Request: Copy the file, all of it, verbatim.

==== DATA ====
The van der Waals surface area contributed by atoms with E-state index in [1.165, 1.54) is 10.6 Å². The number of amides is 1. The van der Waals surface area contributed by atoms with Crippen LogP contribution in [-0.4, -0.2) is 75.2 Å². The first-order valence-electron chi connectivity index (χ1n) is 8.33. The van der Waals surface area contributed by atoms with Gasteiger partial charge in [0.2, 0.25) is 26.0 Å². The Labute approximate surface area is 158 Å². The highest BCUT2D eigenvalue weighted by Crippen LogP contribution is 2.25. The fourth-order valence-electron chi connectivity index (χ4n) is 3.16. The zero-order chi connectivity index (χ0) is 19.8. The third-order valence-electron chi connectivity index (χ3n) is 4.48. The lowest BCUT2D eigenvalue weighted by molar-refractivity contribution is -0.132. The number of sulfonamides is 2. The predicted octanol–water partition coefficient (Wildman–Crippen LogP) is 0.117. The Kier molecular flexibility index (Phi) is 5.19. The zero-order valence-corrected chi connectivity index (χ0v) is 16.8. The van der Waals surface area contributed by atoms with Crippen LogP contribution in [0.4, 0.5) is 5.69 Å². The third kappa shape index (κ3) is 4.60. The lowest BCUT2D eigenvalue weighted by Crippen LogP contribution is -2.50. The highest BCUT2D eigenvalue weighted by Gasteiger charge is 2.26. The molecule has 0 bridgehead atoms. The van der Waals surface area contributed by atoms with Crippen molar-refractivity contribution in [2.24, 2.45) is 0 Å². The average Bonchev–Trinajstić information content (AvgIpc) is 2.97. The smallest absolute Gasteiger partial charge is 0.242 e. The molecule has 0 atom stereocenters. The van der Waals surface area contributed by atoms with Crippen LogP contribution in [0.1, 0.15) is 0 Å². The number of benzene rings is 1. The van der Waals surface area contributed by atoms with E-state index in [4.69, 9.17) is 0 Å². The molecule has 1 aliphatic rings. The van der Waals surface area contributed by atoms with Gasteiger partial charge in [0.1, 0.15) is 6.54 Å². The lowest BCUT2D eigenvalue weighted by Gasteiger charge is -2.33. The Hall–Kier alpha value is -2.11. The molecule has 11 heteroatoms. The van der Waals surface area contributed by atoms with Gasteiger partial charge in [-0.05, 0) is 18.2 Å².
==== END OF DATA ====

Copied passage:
The van der Waals surface area contributed by atoms with E-state index in [1.165, 1.54) is 10.6 Å². The number of amides is 1. The van der Waals surface area contributed by atoms with Crippen LogP contribution in [-0.4, -0.2) is 75.2 Å². The first-order valence-electron chi connectivity index (χ1n) is 8.33. The van der Waals surface area contributed by atoms with Gasteiger partial charge in [0.2, 0.25) is 26.0 Å². The Labute approximate surface area is 158 Å². The highest BCUT2D eigenvalue weighted by Crippen LogP contribution is 2.25. The fourth-order valence-electron chi connectivity index (χ4n) is 3.16. The zero-order chi connectivity index (χ0) is 19.8. The third-order valence-electron chi connectivity index (χ3n) is 4.48. The lowest BCUT2D eigenvalue weighted by molar-refractivity contribution is -0.132. The number of sulfonamides is 2. The predicted octanol–water partition coefficient (Wildman–Crippen LogP) is 0.117. The Kier molecular flexibility index (Phi) is 5.19. The zero-order valence-corrected chi connectivity index (χ0v) is 16.8. The van der Waals surface area contributed by atoms with Crippen LogP contribution in [0.4, 0.5) is 5.69 Å². The third kappa shape index (κ3) is 4.60. The lowest BCUT2D eigenvalue weighted by Crippen LogP contribution is -2.50. The highest BCUT2D eigenvalue weighted by Gasteiger charge is 2.26. The molecule has 0 bridgehead atoms. The van der Waals surface area contributed by atoms with Crippen molar-refractivity contribution in [2.24, 2.45) is 0 Å². The average Bonchev–Trinajstić information content (AvgIpc) is 2.97. The smallest absolute Gasteiger partial charge is 0.242 e. The molecule has 0 atom stereocenters. The van der Waals surface area contributed by atoms with Crippen LogP contribution in [0.1, 0.15) is 0 Å². The number of benzene rings is 1. The van der Waals surface area contributed by atoms with E-state index in [4.69, 9.17) is 0 Å². The molecule has 1 aliphatic rings. The van der Waals surface area contributed by atoms with Gasteiger partial charge in [0.1, 0.15) is 6.54 Å². The lowest BCUT2D eigenvalue weighted by Gasteiger charge is -2.33. The Hall–Kier alpha value is -2.11. The molecule has 11 heteroatoms. The van der Waals surface area contributed by atoms with Gasteiger partial charge in [-0.05, 0) is 18.2 Å².